There’s been some discussions in IRC about DoS attacks on Cloud-based FreePBX machines, and @drmessano mentioned that he uses rate limiting, which started me down the track of ‘How can I implement that?’
The idea behind this is that people don’t need to know how firewalls work to have a secure system. They should be able to turn this on, enable the defaults, and it will do all the work for you.
What I DON’T want to do is expose a lot of knobs and switches and stuff for people to twiddle. I want to get 90% of the features that 90% of the people want.
Rate limiting solves a DoS - a ‘Denial of Service’. That’s what’s known as a Layer 7 attack. If someone discovers that they can send a magic packet to Asterisk that causes it to use a bit of CPU for a bit of time, there’s nothing stopping them from sending a LOT of those magic packets to Asterisk, causing it to use ALL the CPU for ALL the time.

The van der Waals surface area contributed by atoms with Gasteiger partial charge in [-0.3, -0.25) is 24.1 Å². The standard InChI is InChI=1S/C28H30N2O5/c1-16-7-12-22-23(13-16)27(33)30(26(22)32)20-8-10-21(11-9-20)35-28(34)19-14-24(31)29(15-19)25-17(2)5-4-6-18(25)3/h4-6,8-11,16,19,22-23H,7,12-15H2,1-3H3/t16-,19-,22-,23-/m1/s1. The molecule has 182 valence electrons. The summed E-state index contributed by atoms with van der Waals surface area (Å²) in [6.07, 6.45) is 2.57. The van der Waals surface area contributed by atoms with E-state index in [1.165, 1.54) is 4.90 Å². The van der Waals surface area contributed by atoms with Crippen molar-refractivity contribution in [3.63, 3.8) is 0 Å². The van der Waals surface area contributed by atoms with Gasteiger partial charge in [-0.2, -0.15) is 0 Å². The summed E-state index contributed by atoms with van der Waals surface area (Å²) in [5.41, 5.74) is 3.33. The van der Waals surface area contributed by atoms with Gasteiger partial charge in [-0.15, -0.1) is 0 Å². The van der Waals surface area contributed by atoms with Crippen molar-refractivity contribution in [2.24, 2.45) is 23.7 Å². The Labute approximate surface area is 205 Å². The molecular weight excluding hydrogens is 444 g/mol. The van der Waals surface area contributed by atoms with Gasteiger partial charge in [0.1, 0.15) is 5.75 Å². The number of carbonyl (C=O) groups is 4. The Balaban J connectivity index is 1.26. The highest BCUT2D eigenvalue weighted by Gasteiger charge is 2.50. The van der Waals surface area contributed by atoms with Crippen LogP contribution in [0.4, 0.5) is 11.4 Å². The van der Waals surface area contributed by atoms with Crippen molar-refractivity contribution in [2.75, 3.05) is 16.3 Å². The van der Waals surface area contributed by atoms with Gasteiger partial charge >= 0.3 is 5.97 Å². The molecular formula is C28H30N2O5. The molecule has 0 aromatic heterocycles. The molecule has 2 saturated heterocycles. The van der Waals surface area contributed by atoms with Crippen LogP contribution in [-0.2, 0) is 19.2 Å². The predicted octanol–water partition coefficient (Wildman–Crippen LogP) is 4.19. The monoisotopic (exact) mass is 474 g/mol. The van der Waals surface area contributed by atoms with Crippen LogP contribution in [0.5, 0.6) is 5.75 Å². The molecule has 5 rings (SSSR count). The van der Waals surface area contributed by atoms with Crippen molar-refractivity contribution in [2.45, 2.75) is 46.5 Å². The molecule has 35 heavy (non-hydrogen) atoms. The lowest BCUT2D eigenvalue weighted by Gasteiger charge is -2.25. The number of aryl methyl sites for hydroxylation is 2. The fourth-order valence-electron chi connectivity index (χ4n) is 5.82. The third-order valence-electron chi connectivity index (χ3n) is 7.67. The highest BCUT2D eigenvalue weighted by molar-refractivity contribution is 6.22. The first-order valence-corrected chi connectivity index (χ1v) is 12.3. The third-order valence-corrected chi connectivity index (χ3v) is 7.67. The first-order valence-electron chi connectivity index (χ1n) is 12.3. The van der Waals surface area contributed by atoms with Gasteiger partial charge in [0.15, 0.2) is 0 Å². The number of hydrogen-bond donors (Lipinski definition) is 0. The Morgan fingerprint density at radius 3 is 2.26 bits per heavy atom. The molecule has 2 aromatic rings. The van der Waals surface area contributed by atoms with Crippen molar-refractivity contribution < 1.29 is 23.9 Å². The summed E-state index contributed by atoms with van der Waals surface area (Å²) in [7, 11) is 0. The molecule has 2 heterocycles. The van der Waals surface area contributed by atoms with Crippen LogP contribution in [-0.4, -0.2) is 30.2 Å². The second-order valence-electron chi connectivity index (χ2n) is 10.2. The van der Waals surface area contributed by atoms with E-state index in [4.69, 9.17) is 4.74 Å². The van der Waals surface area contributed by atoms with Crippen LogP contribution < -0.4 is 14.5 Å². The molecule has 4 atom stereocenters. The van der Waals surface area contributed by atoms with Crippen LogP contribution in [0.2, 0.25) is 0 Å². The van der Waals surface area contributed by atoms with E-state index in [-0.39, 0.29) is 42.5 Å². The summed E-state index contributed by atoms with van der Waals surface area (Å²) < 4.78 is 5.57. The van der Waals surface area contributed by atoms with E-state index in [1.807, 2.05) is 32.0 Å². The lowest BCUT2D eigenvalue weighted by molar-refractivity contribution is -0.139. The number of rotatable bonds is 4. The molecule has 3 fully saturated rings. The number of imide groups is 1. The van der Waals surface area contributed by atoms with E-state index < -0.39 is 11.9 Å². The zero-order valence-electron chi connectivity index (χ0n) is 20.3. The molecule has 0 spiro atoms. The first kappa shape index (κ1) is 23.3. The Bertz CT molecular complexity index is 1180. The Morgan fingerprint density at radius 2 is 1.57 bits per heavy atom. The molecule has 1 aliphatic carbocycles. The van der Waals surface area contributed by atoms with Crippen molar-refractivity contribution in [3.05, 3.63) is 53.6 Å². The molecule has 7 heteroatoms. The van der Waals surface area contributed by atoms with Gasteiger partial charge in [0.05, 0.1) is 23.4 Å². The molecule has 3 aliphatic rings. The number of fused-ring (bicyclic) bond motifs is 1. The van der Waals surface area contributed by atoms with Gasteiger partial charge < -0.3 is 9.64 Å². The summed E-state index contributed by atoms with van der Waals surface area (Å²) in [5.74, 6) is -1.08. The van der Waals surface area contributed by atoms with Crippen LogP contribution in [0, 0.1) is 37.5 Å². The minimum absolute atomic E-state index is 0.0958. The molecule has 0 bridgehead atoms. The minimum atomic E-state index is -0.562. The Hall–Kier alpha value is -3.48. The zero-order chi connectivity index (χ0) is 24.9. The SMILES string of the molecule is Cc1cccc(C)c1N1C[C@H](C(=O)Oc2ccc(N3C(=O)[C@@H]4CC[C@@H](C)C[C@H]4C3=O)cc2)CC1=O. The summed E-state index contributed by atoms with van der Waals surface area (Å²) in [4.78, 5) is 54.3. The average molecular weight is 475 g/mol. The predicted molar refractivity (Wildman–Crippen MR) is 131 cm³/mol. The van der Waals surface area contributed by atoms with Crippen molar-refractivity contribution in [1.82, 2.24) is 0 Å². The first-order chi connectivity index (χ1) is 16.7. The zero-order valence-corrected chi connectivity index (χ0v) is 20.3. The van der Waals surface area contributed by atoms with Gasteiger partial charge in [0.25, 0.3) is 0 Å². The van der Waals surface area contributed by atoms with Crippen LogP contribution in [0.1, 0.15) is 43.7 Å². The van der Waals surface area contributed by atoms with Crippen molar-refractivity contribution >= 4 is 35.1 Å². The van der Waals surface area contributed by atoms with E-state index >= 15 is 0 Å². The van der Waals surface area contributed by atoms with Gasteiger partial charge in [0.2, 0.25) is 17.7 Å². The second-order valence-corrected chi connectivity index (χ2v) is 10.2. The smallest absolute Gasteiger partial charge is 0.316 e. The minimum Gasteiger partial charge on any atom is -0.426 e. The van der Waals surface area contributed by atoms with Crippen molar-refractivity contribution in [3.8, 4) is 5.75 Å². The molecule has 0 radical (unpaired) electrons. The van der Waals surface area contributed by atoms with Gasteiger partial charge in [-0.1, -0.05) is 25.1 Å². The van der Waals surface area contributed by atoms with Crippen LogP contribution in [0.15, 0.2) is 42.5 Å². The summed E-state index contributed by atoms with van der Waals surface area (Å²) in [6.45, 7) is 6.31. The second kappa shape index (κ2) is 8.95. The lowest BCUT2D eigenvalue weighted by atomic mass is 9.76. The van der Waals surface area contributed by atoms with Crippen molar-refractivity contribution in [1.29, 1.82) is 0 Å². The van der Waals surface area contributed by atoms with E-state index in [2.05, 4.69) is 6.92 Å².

This does not address a DDOS. DDOS’s are a Layer 3 attack. They just fill the internet connection coming to your machine. There’s no finesse or skill involved, it’s just like pointing a firehose at a garden hose. It’s physically impossible to address that problem at your end of the link, it has to be addressed upstream. So don’t get confused and think that this is a magic bullet.
Anyway, this leads to me thinking that I will enable rate limiting by default. I’ll probably have some automatic scaling based on number of registered extensions and trunks, but I haven’t figured out what that should be yet. I want to to err on the side of ‘do not block incoming calls’, because the last thing you want is for you to start dropping calls because you suddenly get popular.
A rough seat-of-the-pants calculation and some tcpdump-ing gives me one SIP packet per 30 seconds per device. So I think I’m going to default to letting 10 SIP packets per 30 seconds per device through before it starts rate limiting them.
Anyone have any better suggestions?
Edit: To clarify - Once a device is registered, it will not be rate limited. This is only for unknown IP addresses trying to register or send SIP packets - for example, trunks that aren’t using REGISTER.